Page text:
Unique Revenue Recognition Challenges for Hospitals, Healthcare Providers Under New Standard by Melissa Fleitas, CPA
Posted on November 06, 2019 by
The past two years have marked significant changes in the way in which businesses and non-profit entities, including hospitals, report their financial performance. Under accounting standards codification 606 (ASC 606), these entities must adopt new methods for recognizing the timing, amount and uncertainty of revenue from and expenses related to contracts with customers.
While healthcare providers are accustomed to operating in an ever-changing environment of strict regulations, the new standard for revenue recognition requires management teams to exercise professional judgment when implementing the new principles-based approach. In general, ASC 606 requires all businesses in all industries and geographic locations to follow the same five-step model to determine when and how much revenue they can report from customer contracts:
- Identify each contract with a customer;
- Identify the “distinct performance obligations” or separately identifiable goods and services promised in the contract;
- Determine the transaction price(s) they “expect to be entitled to” under the terms of the contract;
- Allocate the transaction price to each separate and distinct performance obligation; and
- Recognize revenue at the time they satisfy each separate performance obligation.
The impact of these new procedures on financial statements varies from one industry to the next. However, all businesses must prepare to educate employees and make changes to policies, processes, systems and controls, including how they gather, document and disclose information. Following are some of the ongoing issues that CPAs can help your hospital or other healthcare organization manage when adopting the new model for revenue recognition.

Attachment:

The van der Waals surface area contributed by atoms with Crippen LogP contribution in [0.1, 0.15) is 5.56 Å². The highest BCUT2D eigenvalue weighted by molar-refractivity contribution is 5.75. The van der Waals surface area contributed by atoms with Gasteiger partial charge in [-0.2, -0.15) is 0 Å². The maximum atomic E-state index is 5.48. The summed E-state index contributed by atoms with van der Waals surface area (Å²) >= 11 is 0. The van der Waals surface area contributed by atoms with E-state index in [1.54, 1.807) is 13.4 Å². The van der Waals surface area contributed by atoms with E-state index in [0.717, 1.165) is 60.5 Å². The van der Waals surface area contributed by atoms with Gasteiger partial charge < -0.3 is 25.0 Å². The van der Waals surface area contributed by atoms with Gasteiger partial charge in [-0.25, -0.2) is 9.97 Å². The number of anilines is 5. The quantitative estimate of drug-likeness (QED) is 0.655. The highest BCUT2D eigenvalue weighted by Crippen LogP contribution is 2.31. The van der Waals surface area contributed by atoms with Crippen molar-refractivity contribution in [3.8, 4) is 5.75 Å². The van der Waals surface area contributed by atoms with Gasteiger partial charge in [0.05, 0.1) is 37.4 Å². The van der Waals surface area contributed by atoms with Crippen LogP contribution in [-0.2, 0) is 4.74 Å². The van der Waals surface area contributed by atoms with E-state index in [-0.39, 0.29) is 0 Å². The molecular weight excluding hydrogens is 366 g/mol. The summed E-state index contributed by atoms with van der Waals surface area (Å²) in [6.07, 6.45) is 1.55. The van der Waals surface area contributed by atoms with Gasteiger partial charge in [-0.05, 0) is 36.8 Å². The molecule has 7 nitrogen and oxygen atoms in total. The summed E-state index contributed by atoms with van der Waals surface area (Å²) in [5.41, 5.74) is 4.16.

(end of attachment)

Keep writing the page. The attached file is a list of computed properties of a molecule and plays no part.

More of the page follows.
In the healthcare setting, the customer is a patient who receives care from a provider under an often implied contract, for which both parties commit to fulfill their obligations. In order for a contract to exist, the provider delivering care must consider the customer’s ability and intention to pay and be reasonably assured that it will “probably” collect “substantially all” the consideration or amount to which it is entitled under the contract. Consideration is further defined as the net realizable amount providers “expect” to collect based on several factors (i.e. insurance reimbursement, patient out-of-pocket costs, etc.), rather than the gross amounts they charge for their services. If collectability is unknown, a contract may not exist, and the provider is precluded from recognizing revenue.
Hospitals and outpatient surgery centers that provide multiple goods and services to individual patients may bundle together these items as one single performance obligation that a patient can satisfy at the time of discharge or over a period of time. For example, a hospital contract for an overnight patient stay may include costs for a room, food, nursing care, diagnostic tests, medications, physical therapy, durable medical equipment and other required items that the patient can be expected to satisfy upon discharge. By comparison, healthcare providers that see patients on a regular schedule may instead identify each patient visit as a separate performance obligation for which they would recognize revenue after each individual session.